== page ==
Pullman backs SOA call for better contracts

Pullman backs SOA call for better contracts

Philip Pullman has backed a campaign for better author contracts from the Society of Authors.
 
Pullman urged publishers to comply with the SOA’s recommendations, which include proper accreditation and remuneration, saying “it's not always easy [for authors] to see our way through the thickets of legal language that grow so vigorously around the commercial exploitation of our work, nor to know how our own position with regard to our rights compares with others”.
 
He added: “The essential point is that the balance of fairness has tilted the wrong way, and it's often not only the work that's being exploited - its creators are too. It's time for that to stop.”
 
Nicola Solomon, chief executive of the SOA, gave a speech to the All Party Writers Group Summer Reception earlier this week calling for a review of laws applicable to creator contracts.
 
In her speech, which she called the "Magnificent Seven for CREATOR contracts", she asked for:

C – clearer Contracts, including written contracts which set out the exact scope of the rights granted.
R – fair Remuneration. Equitable and unwaivable remuneration for all forms of exploitation, to include bestseller clauses so that if a work does far better than expected the creator shares in its success, even if copyright was assigned.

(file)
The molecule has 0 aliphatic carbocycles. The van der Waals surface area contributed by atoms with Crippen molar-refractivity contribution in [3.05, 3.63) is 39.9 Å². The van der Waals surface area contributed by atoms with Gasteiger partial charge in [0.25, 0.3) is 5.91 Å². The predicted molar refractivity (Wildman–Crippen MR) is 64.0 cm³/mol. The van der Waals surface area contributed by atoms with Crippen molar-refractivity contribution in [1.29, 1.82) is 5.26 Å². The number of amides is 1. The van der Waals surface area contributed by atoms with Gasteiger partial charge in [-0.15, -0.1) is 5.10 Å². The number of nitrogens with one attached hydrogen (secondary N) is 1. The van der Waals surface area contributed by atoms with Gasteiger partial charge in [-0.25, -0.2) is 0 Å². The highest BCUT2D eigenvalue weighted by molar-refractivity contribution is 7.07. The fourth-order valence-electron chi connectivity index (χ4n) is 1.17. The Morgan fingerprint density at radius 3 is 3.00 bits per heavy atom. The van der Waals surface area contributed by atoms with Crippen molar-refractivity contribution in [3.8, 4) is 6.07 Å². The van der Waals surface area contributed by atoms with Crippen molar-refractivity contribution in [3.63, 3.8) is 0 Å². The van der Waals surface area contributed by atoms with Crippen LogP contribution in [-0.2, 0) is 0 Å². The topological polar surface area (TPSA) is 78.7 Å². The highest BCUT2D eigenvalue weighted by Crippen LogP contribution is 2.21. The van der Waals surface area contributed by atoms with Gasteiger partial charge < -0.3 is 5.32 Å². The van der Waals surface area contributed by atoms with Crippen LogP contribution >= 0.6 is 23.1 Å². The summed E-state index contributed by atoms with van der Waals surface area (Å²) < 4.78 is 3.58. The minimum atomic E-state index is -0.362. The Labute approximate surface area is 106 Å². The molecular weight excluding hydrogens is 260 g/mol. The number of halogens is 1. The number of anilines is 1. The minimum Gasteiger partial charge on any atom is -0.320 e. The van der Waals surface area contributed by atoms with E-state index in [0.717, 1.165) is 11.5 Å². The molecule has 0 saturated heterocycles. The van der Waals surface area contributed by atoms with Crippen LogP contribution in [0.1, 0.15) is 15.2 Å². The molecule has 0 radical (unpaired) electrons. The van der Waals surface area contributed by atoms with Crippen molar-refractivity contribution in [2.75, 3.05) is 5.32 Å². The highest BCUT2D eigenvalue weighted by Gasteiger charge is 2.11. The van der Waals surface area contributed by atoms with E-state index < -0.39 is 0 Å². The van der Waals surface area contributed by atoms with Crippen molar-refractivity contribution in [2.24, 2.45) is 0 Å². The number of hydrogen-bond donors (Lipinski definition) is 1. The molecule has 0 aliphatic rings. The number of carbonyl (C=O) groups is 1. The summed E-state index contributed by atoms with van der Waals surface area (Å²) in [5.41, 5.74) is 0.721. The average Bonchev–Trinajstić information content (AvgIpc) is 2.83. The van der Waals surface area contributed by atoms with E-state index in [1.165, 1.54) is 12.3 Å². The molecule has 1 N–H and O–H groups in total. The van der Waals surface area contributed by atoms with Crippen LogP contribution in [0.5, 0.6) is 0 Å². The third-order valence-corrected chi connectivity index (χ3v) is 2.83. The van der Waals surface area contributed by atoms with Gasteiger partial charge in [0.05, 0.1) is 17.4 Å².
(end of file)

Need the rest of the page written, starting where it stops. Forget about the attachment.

E – an obligation of Exploitation for each mode of exploitation, also known as the 'use it or lose it' clause
A – fair, understandable and proper Accounting clauses.
T – Term. Reasonable and limited contract terms and regular reviews to take into account new forms of exploitation.
O – Ownership. Authors, including illustrators and translators, should be appropriately credited for all uses of their work and moral rights should be unwaivable.
R – All other clauses be subject to a general test of Reasonableness
 
Like Pullman, she said authors need protection because they are not in a strong negotiating position.

“Publishers are often large multinationals while authors typically work alone,” she said. “Especially at the start of their careers they may have little or no advice and are thrilled to be offered publishing contracts. Individual creators are therefore at an inherent disadvantage when negotiating the terms of their contracts.”
 
She added: “These laws are not radical. They already exist throughout many European countries. These changes are easy and timely and we urge that they should be effected."